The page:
We all have a Fantasy dilemma once in a while, and one of those for this year is would you rather draft Corey Coleman or Kevin White.
Corey Coleman comes into 2016 as one of the most interesting rookie wide receivers. He plays on a Cleveland Browns team that is desperate for pass catchers and could potentially be a very productive player.
Kevin White, of the Chicago Bears, comes into 2016 as one of the most disappointing rookie wide receivers of 2015. He did not play a single snap his rookie season due to injury, and looks to carve out a role behind fellow wide receiver Alshon Jeffery.
Coleman is riding high off his best season at Baylor last year where he continually scorched defenses. However, this is the NFL, and he will need some time to adjust to more complex defenses. Potentially having Josh Gordon playing opposite him should help Coleman.
White came into the NFL coming off a stellar final season at West Virginia and looked to fit right into a dynamic high flying offense. Due to injury, his debut was delayed and now looks to prove that he can dominate in the NFL.
With both players hovering around the 100 ADP spot, White looks to have the slight advantage at first glance.
Draft Corey Coleman or Kevin White?
Corey Coleman, Cleveland Browns
- 2015 (Baylor): 12 GP, 74 receptions, 1,363 receiving yards, 20 touchdowns.
Kevin White, Chicago Bears
- 2014 (West Virginia): 13 GP, 109 receptions, 1,447 receiving yards, 10 touchdowns
Coleman wins the eye test here as his touchdown total doubles White’s. That may have something to do with how explosive Baylor’s offense was, but more on that in a few paragraphs.
White caught almost everything thrown his way, as he amassed a plethora (phew big word there Robert) of catches and hovered right around 13 yards per catch, while Coleman was around 18 yards per catch.
Right off the bat it would be easy to look at the numbers and say that Coleman has the upside edge. While the numbers never lie, they do not always tell the full story.
If you break down Coleman’s 2015 season, he faced one Top 50 defense all season. That was Oklahoma, who ranked 39th in the nation, and he underwhelmed in that game by recording only three catches for 51 yards.
Coleman would struggle against “top” defenses. Against TCU (63rd ranked defense) he managed one reception for eight yards. Against the 99th ranked Oklahoma State defense, he had five catches for 77 yards.
He did have a redemption game against West Virginia and their 61st ranked defense, torching them for 199 yards on 10 catches and three touchdowns. Save for that one game, all of his production came against very weak defenses.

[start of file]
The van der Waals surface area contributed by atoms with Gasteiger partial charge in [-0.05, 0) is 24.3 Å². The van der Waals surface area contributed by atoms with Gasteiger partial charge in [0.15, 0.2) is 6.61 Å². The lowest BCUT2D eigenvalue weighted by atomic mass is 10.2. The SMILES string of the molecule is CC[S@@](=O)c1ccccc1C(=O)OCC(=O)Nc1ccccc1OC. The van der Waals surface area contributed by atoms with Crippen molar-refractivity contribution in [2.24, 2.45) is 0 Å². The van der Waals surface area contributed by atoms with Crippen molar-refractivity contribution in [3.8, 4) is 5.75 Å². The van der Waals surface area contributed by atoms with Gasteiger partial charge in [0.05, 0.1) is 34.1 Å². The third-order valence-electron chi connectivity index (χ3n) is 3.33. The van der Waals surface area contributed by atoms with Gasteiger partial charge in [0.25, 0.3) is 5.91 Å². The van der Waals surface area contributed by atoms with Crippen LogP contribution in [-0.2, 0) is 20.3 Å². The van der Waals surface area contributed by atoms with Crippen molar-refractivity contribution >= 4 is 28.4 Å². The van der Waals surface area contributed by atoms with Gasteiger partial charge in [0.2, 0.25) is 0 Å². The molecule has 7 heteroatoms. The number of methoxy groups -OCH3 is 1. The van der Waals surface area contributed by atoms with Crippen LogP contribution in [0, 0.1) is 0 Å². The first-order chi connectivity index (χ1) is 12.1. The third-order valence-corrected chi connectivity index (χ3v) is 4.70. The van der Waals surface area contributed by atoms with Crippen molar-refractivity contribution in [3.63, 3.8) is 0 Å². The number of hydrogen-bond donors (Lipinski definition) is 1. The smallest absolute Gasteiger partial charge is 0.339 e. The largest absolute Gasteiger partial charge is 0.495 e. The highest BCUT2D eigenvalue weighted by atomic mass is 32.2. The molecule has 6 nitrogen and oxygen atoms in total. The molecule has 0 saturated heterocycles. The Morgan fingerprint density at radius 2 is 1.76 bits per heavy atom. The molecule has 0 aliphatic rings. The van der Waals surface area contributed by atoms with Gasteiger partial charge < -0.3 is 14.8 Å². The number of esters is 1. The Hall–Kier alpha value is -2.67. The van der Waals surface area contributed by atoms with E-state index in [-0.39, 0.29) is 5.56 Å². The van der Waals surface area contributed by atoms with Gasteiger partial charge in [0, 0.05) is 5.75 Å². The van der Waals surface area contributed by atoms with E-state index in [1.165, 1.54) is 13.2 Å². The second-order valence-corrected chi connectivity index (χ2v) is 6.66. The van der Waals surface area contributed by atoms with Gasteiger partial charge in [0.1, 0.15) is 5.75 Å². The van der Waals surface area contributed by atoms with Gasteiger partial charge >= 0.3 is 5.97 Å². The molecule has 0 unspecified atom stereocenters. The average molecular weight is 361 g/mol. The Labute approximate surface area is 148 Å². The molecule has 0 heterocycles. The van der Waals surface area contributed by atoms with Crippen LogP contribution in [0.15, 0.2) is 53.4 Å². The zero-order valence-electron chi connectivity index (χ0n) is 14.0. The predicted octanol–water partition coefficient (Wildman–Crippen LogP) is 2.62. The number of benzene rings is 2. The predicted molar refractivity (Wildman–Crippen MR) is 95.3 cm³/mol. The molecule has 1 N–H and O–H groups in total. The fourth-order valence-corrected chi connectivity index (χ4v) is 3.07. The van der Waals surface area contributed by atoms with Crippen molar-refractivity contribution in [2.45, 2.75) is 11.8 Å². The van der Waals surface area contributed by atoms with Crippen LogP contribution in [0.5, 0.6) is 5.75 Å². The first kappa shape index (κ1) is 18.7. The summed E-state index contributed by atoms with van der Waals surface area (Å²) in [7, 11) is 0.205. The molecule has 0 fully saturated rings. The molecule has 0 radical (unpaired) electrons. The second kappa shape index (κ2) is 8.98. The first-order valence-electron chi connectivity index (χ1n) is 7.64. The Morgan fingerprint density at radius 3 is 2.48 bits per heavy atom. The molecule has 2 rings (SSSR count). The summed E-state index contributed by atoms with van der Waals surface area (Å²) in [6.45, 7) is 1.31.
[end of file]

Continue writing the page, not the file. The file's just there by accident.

White, on the other hand, mostly shined against top defenses. Against Alabama (12th), Texas (26th), and Oklahoma 52nd), he topped 100 yards each game. He only failed to score against Texas, but caught 16 passes for 132 yards. He shined against top competition, where Coleman failed. It should be noted that White did struggle against TCU (18th), only posting three catches for 28 yards.
There is no guarantee that White’s clutch factor, and Coleman’s lack thereof will carry over into the pro game, but White gets a distinct advantage here.
Figuring out just how their games will translate starts with their quarterback. The man under center must be able to get them the ball. Jay Cutler and Robert Griffin III have been two of the most mercurial quarterbacks in recent memory.
Luckily for White and Coleman, their quarterbacks fit what they do well. Coleman has the blazing speed to take the top off any defense and Griffin has the arm to get him the ball. During Griffin’s rookie season, which I will use because that was his last full healthy season, he averaged 8.14 yards per pass attempt. That means he likes to put the ball downfield.
Add in Griffin’s ability to scramble, if healthy, and Coleman could have plenty of opportunities to go deep downfield. Coleman could struggle learning an NFL route tree. Of his 116 targets last season, 76 of them were on either go routes or hitches.
No receiver in the NFL will get away with running just two routes. Expect Coleman to struggle grasping the offense early on.
White has the benefit of being able to learn his offense given he was sidelined for his rookie season so he should not have much issue sliding into the No. 2 receiver spot. Having Cutler under center could help or hurt depending on the game. But Cutler has a cannon of an arm and should be able to find White on some deep balls.
In his 2014 season, White had 15 receptions for 543 yards and seven touchdowns on balls that traveled 20 or more yards in the air. With defenses keying in on Alshon Jeffrey, this should give White plenty of one-on-one chances to go deep.
White, given that he stays healthy, should give the Bears a very dynamic young duo.
The simple answer is to go with Kevin White. Coleman needs too many things to go right to do well this year. He needs Griffin and Gordon to return to form and pick up a more complex route tree. Even if all that happens, there is a very small chance the Browns will have a good enough offense for him to produce.
White, on the other hand, has a great opportunity with the Bears. He has a quarterback who can get him the ball, a proven receiver in Alshon Jeffery across from him, and he fits in an offense that is young and explosive. Coleman and White are both risky picks, but White has the far better upside of the two.
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